Water rights: what to do when expanding an operation

Adding to a farming operation or agribusiness is not simply a matter of obtaining more land. James Brand, senior associate in environmental affairs at law firm ENSafrica, discusses the legalities involved in securing water rights on additional land, and environmental authorisation for clearing indigenous vegetation.

Water rights: what to do when expanding an operation
A water-use registration is not the same as a water-use right or entitlement
Photo: Dr Jack
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Any South African farm or agribusiness that plans to expand has to consider a host of legal considerations.

Two of these are often overlooked: securing a lawful supply of water for agri-processing and irrigation farming, and receiving environmental authorisation, where required, for irrigation farming.

A water-use licence:

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What it is exactly?
Many agribusinesses operate under the mistaken belief that a water-use registration is akin to a water-use right or entitlement. This is not the case.

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Anything less than a water-use licence that specifies the property description, includes the expanded area, and authorises the use of sufficient water, is likely to be insufficient for the purposes of determining a lawful water supply.

Many agribusinesses do not have a water-use licence for their existing operations, let alone for future expansion.

A study carried out in 1994 estimated that approximately 65% of South Africa’s water use was acquired through land ownership as ‘existing lawful water uses’, and this type of water-use entitlement is common in the agribusiness sector.

Until they are verified and validated, it is permissible to continue with these existing lawful water uses, but the amount of water available for use will typically be limited to the water used for operations during the period 1996 to 1998.

Future expansion
Any expansion since then, as well as any future expansion, is subject to its own water-use licence, to the extent that the water required exceeds the generally authorised volume of water available for that area.

Time frames for the processing of such applications are now regulated, and it is stipulated that securing a water-use licence will take a minimum of 300 days.

Agribusinesses are dynamic enterprises with multiple variables, and a process this drawn-out with no guarantee of a favourable outcome will clearly hold little appeal.

Sharing and selling water
It is possible to temporarily transfer water authorised for irrigation under the National Water Act of 1998, but this requires authorisation by the relevant water authorities.

This may see an agribusiness through until a water-use licence is secured. However, such a temporary transfer mechanism is available only for irrigation allocations; it is not available for water allocated to industrial uses or agri-processing.

Permanent transfers of water between parties or even between different properties owned by the same entity are generally not permissible, unless an existing entitlement has been a surrendered in support of a new water-use licence or in very limited circumstances, such as when dealing with water allocations from unconverted irrigation boards.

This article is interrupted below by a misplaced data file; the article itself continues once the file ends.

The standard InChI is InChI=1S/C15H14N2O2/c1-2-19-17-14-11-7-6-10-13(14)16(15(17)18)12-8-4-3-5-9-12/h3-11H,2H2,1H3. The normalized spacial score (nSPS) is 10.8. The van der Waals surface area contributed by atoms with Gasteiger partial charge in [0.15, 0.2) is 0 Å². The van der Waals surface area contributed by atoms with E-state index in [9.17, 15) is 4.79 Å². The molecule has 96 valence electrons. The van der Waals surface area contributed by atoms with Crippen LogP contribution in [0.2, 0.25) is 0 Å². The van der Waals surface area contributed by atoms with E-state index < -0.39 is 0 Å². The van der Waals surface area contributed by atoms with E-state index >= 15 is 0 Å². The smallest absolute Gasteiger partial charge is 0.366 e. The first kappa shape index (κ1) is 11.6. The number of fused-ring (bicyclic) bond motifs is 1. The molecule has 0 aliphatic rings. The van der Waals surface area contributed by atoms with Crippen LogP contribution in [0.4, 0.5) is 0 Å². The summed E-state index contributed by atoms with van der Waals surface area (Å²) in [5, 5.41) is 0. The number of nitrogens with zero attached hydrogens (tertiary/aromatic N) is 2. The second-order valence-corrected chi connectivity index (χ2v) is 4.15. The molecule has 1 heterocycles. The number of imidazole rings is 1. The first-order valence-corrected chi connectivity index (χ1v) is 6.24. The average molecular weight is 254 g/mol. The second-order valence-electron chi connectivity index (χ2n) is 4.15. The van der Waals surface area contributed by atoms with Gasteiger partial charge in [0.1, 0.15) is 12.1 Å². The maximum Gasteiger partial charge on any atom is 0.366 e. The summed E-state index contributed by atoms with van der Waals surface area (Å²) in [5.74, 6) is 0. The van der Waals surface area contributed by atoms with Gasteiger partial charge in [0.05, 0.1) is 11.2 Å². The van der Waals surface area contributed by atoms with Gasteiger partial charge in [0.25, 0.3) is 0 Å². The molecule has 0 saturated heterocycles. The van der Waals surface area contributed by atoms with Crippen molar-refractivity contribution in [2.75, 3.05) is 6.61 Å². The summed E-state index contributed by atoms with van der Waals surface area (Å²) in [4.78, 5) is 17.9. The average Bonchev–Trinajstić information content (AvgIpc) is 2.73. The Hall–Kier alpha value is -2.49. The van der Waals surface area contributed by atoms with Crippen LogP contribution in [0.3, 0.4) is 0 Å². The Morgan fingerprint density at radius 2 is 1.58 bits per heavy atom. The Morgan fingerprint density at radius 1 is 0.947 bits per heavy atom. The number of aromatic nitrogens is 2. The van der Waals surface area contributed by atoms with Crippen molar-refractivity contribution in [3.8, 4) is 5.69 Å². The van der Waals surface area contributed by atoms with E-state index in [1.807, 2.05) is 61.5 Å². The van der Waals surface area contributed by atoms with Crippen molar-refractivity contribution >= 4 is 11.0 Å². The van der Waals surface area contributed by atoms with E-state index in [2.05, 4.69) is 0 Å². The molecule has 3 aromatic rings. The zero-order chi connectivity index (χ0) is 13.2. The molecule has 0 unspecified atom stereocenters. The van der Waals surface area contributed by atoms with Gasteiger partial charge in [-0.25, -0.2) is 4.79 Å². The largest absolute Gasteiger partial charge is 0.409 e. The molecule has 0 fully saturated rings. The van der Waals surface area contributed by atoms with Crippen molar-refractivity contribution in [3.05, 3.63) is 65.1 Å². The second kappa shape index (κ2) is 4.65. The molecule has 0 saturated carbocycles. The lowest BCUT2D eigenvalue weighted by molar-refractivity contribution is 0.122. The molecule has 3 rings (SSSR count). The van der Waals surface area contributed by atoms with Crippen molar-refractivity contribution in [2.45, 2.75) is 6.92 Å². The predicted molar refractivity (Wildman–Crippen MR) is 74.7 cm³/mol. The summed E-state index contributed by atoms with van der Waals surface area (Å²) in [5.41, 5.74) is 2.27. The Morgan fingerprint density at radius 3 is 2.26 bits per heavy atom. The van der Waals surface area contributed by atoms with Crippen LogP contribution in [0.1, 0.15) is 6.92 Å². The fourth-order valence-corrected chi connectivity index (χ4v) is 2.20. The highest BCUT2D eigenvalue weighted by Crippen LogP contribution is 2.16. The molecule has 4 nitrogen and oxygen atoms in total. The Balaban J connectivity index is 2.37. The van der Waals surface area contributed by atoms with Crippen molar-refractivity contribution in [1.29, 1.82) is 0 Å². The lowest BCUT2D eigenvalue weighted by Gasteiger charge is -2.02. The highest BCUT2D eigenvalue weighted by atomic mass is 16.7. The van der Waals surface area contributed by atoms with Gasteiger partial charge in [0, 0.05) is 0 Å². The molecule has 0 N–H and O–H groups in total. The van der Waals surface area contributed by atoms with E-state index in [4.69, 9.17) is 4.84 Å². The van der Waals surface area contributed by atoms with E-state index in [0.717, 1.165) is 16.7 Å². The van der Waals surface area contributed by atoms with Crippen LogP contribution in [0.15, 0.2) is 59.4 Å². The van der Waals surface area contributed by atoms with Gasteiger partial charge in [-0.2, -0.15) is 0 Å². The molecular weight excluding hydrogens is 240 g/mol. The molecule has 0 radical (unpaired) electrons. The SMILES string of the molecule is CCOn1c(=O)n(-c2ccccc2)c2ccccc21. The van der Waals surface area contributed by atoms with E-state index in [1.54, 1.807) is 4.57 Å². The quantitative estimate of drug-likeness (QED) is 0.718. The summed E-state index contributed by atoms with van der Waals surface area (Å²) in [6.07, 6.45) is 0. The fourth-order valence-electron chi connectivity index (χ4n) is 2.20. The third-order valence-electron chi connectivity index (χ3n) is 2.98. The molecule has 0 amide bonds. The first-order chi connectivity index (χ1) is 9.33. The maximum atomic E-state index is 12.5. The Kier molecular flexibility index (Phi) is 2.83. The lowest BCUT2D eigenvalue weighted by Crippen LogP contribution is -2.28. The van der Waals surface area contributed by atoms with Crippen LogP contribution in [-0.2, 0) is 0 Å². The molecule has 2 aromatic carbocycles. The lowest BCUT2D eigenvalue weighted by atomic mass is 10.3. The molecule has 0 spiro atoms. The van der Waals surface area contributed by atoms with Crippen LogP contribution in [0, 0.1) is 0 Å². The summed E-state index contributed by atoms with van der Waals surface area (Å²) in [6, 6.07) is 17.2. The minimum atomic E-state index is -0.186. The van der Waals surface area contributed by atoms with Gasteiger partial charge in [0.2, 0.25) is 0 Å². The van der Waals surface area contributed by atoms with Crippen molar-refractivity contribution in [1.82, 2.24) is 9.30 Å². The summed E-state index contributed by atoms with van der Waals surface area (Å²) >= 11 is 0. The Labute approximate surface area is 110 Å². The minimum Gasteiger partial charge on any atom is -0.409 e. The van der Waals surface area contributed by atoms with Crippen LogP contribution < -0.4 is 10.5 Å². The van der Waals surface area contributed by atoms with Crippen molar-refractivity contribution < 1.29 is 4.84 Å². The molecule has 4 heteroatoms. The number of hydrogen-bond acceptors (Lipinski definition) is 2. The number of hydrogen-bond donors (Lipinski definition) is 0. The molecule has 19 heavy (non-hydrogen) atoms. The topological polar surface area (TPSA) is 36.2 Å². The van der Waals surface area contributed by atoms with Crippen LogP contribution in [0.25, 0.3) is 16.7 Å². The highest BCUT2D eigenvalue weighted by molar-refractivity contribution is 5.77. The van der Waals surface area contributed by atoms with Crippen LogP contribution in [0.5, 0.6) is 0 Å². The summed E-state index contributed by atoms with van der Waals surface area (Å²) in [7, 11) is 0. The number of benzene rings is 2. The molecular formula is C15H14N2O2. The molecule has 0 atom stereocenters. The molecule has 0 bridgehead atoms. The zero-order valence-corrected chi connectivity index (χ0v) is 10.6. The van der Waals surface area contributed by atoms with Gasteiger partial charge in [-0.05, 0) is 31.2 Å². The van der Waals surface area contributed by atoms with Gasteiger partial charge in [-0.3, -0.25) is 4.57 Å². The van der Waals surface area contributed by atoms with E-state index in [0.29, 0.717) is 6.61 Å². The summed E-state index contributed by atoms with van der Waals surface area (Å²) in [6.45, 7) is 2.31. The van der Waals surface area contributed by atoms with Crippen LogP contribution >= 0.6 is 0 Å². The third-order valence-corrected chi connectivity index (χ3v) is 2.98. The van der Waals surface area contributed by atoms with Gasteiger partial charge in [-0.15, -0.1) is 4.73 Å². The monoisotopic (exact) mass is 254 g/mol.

Both South African courts and a recent Department of Water and Sanitation (DWS) circular have made it clear that a mere contract between parties to transfer water is insufficient and would not make an otherwise unlawful arrangement legal.

The question is whether parties may sell a water-use entitlement in terms of a sale agreement, with a suspensive condition that the DWS accepts the surrender and grants a
new water-use licence in favour of the transferee.

In this regard, the National Water Act of 1998 expressly provides that a transferee may agree to pay compensation to another person in terms of any arrangement to use water, and that the DWS may make the obligation to pay compensation a condition of the licence.

The conditional nature of the sale would still give the DWS ultimate control over the water resource, in recognition of its role as the custodian of the nation’s water resources.

The High Court in the Eastern Cape Division is currently faced with this question, and clarity from the courts and the DWS on whether water can be sold in this manner would be welcome.

Environmental authorisation for clearing farmland
If it is planned to physically alter virgin soil and clear indigenous vegetation in areas above a specified size, the business owner must secure environmental authorisation in terms of the National Environmental Management Act of 1998.

This is a separate authority and process to the one described above in respect of securing a water-use licence, although it is possible to integrate the processes to save time and cost.

Failure to secure the required environmental authorisation in terms of the National Environmental Management Act of 1998 exposes the farming entity to significant fines and penalties.

So, before expanding operations, pause to consider where a lawful supply of water will come from and consider the impact on the environment.

Both these considerations and the time and cost required to secure authorisations should be added to the many other factors that are typically taken into account when expanding an agribusiness operation.

The views expressed in our weekly opinion piece do not necessarily reflect those of Farmer’s Weekly.

For more information, email James Brand at [email protected], or phone him on 079 877 7778.